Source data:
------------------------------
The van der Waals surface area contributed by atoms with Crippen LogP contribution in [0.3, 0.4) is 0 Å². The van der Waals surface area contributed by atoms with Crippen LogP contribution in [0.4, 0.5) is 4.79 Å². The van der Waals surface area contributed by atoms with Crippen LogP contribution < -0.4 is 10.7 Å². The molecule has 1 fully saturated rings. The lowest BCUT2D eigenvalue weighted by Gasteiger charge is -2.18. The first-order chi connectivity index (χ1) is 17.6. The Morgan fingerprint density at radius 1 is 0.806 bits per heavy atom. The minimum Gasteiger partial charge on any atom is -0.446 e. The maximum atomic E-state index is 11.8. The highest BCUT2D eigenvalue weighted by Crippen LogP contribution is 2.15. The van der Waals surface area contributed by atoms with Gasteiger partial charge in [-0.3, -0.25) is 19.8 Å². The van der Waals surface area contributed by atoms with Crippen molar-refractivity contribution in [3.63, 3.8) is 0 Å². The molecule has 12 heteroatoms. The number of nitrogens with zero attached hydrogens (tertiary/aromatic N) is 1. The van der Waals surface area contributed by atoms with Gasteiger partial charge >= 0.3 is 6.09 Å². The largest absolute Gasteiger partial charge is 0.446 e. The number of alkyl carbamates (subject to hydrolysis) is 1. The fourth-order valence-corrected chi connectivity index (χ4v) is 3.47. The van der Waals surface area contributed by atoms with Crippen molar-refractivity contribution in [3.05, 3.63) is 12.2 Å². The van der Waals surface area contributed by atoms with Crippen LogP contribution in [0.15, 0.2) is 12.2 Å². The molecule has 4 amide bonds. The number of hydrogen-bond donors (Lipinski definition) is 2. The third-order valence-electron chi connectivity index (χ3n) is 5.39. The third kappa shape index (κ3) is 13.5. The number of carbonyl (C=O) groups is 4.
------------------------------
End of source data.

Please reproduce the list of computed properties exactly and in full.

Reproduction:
The van der Waals surface area contributed by atoms with Crippen LogP contribution in [0.3, 0.4) is 0 Å². The van der Waals surface area contributed by atoms with Crippen LogP contribution in [0.4, 0.5) is 4.79 Å². The van der Waals surface area contributed by atoms with Crippen LogP contribution < -0.4 is 10.7 Å². The molecule has 1 fully saturated rings. The lowest BCUT2D eigenvalue weighted by Gasteiger charge is -2.18. The first-order chi connectivity index (χ1) is 17.6. The Morgan fingerprint density at radius 1 is 0.806 bits per heavy atom. The minimum Gasteiger partial charge on any atom is -0.446 e. The maximum atomic E-state index is 11.8. The highest BCUT2D eigenvalue weighted by Crippen LogP contribution is 2.15. The van der Waals surface area contributed by atoms with Gasteiger partial charge in [-0.3, -0.25) is 19.8 Å². The van der Waals surface area contributed by atoms with Crippen molar-refractivity contribution in [3.63, 3.8) is 0 Å². The molecule has 12 heteroatoms. The number of nitrogens with zero attached hydrogens (tertiary/aromatic N) is 1. The van der Waals surface area contributed by atoms with Gasteiger partial charge >= 0.3 is 6.09 Å². The largest absolute Gasteiger partial charge is 0.446 e. The number of alkyl carbamates (subject to hydrolysis) is 1. The fourth-order valence-corrected chi connectivity index (χ4v) is 3.47. The van der Waals surface area contributed by atoms with Crippen molar-refractivity contribution in [3.05, 3.63) is 12.2 Å². The van der Waals surface area contributed by atoms with Crippen LogP contribution in [0.15, 0.2) is 12.2 Å². The molecule has 4 amide bonds. The number of hydrogen-bond donors (Lipinski definition) is 2. The third-order valence-electron chi connectivity index (χ3n) is 5.39. The third kappa shape index (κ3) is 13.5. The number of carbonyl (C=O) groups is 4.